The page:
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Posted by: catnip ( )
Date: December 30, 2019 08:17PM

Fifty-seven years ago today, I lost my father to the same disease his grandson is now on dialysis for.

I can remember thinking as I watched the funeral home people take him away that from now on, there would be nobody to run interference between me and my domineering mother. He was a kind and gentle person, and I will never know what he saw in her. But there is no question that there was a very deep love between the two of them.

She was absolutely crushed by his death, tried to self-medicate with alcohol, and became even more wretched to live with. There was little, if any, genuine affection between Mother and me. We got along much better after I moved far away.

I wish I could believe that I will see my Dad again, one day.

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Posted by: kathleen ( )
Date: December 30, 2019 08:26PM

I feel the same way about seeing my Dad.

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Posted by: Lethbridge Reprobate ( )
Date: December 30, 2019 08:42PM

I live somewhat in fear that cancer will be the end of me as it was my wife. I quit smoking 36 years ago but I've always had the fear that it will come back to haunt me. My dad died from pneumonia at 90 and my birth mom from a stroke at there's that too.

Edited 1 time(s). Last edit at 12/30/2019 08:46PM by Lethbridge Reprobate.

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Posted by: Human ( )
Date: December 30, 2019 08:50PM

You may not “see” your dad again.

But know that he is alive, living in you, and you’ve provided us all a small glimpse of him.

Thank you.

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Posted by: ptbarnum ( )
Date: December 30, 2019 11:01PM

I'm sorry, catnip. That sucks. I miss my Mom, who passed away in 2013. I'd love to believe in the cosmic reunion, too.

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Posted by: Susan I/S ( )
Date: December 31, 2019 01:40AM


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Posted by: Tevai ( )
Date: December 31, 2019 01:52AM

I hope the very best possible for you, catnip, and for your father's grandson [your son?].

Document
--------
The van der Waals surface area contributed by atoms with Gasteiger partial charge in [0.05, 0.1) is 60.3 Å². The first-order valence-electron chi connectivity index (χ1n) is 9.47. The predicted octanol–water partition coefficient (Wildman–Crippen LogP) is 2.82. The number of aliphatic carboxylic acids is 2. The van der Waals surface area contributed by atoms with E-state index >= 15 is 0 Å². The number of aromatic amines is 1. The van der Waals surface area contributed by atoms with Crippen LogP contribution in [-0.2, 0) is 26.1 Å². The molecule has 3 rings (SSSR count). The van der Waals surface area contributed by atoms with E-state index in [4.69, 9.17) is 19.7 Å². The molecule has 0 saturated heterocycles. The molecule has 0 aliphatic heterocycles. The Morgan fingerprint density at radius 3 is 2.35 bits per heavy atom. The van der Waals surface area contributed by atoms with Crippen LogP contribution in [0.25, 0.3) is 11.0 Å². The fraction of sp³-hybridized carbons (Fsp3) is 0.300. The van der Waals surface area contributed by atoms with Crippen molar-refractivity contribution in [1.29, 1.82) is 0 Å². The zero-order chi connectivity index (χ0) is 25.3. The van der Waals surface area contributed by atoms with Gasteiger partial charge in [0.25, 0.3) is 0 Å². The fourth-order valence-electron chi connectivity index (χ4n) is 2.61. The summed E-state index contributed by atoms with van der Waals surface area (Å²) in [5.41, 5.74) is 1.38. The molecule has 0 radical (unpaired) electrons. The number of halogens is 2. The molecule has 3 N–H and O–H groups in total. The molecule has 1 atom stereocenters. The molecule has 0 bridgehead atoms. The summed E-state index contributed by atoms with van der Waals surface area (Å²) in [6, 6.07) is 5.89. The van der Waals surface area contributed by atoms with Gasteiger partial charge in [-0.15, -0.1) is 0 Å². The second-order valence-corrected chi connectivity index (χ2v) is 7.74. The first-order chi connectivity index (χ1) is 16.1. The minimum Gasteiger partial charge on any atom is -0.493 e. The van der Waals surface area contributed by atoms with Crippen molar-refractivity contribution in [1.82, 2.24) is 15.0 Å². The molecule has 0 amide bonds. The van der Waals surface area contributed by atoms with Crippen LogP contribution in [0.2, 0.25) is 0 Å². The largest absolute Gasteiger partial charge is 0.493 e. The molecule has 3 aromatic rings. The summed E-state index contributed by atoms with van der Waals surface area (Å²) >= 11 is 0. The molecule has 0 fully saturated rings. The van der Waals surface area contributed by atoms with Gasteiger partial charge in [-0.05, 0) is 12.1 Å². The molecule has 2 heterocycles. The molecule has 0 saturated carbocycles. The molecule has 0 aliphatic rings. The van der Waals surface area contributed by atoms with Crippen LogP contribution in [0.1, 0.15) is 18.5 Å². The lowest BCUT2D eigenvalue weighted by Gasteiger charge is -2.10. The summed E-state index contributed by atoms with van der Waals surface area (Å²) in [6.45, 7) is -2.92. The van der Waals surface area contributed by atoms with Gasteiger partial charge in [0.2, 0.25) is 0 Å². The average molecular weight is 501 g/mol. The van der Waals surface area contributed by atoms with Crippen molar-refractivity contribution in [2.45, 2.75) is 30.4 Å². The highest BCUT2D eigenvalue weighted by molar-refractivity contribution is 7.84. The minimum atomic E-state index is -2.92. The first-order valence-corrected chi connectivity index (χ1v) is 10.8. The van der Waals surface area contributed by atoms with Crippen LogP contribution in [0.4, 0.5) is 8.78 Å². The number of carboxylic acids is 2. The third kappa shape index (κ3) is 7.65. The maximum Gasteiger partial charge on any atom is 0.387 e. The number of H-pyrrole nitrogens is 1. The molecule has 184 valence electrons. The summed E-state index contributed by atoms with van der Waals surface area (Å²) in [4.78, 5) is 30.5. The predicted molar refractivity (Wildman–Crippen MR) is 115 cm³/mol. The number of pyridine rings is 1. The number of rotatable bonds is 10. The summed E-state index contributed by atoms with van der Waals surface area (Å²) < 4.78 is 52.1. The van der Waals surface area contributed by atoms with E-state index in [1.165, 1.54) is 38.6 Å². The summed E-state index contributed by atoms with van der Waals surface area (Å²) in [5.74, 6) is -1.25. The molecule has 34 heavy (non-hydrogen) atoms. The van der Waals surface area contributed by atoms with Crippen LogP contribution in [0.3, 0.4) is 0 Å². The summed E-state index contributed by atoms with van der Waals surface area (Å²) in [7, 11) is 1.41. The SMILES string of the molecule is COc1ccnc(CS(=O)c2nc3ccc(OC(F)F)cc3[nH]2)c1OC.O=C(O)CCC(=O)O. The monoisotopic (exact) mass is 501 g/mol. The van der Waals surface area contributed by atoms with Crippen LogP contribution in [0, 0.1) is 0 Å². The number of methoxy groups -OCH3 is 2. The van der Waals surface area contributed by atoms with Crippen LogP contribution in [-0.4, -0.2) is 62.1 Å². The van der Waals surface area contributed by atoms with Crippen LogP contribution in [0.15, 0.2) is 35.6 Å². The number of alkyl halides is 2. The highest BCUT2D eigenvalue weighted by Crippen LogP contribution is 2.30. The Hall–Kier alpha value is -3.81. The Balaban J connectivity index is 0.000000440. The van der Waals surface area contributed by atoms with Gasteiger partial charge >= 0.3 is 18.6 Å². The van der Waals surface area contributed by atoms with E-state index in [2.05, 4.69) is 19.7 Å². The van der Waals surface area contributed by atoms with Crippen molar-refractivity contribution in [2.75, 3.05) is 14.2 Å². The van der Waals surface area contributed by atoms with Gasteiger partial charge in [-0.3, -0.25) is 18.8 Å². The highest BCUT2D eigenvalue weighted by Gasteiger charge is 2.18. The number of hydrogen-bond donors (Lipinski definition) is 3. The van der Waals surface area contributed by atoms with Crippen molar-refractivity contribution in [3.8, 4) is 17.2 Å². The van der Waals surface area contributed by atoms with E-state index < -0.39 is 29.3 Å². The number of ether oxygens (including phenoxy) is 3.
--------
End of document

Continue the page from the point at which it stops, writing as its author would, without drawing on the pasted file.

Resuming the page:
I am sorry.

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Posted by: catnip ( )
Date: January 01, 2020 04:16PM

My son's kidneys shut down at age 42, just like his grandfather's did. But now, there is ESRD Medicare, which pays for dialysis and ultimately, renal transplant.

Due to genetic weirdness, the ailment is far more severe in males than in females.

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Posted by: kathleen ( )
Date: December 31, 2019 02:33AM

But we *might* see them. If there is a Hereafter, Mormonism doesn’t own it. They don’t own God, and they never owned my Dad.

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Posted by: cl2 ( )
Date: December 31, 2019 10:23AM

I lost both my parents about 11 years ago. They died 2 months apart and I'm halfway between those 2 months. I've missed them a lot lately. There isn't a day that goes by that I don't think about them.

I'm glad that you have a good husband to be a support for you after all you've been through.

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Posted by: kathleen ( )
Date: December 31, 2019 11:16AM

Catnip, you talked about your sorrow that you son inherited kidney disease from your dad through you (if I’ve interpreted what you said correctly). I know how you feel. I passed along high triglyceride to my boys. Two of them can get their numbers down in the 1,100s only with medication. They can be described as “walking heart attacks” like my grandfather who died in his 30s. I am certain that your son wouldn’t have a different mom if he were given a choice. From all your writings here, I’d say he’s pretty lucky to have you. So much we didn’t know when we had these sons. So much our parents didn’t know when they had us.

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Posted by: catnip ( )
Date: January 01, 2020 09:17PM

If I had known in the mid-Seventies what I know now about this kidney ailment, I would NOT have had children. Absolutely not. And I did try to find out about it. But I didn't even know then that the disease had a name, let alone anything about the hereditary patterns.

But I would have missed out on a wonderful relationship with a brave, loving, and talented son, not to mention my way-beyond-enchanting granddaughters.

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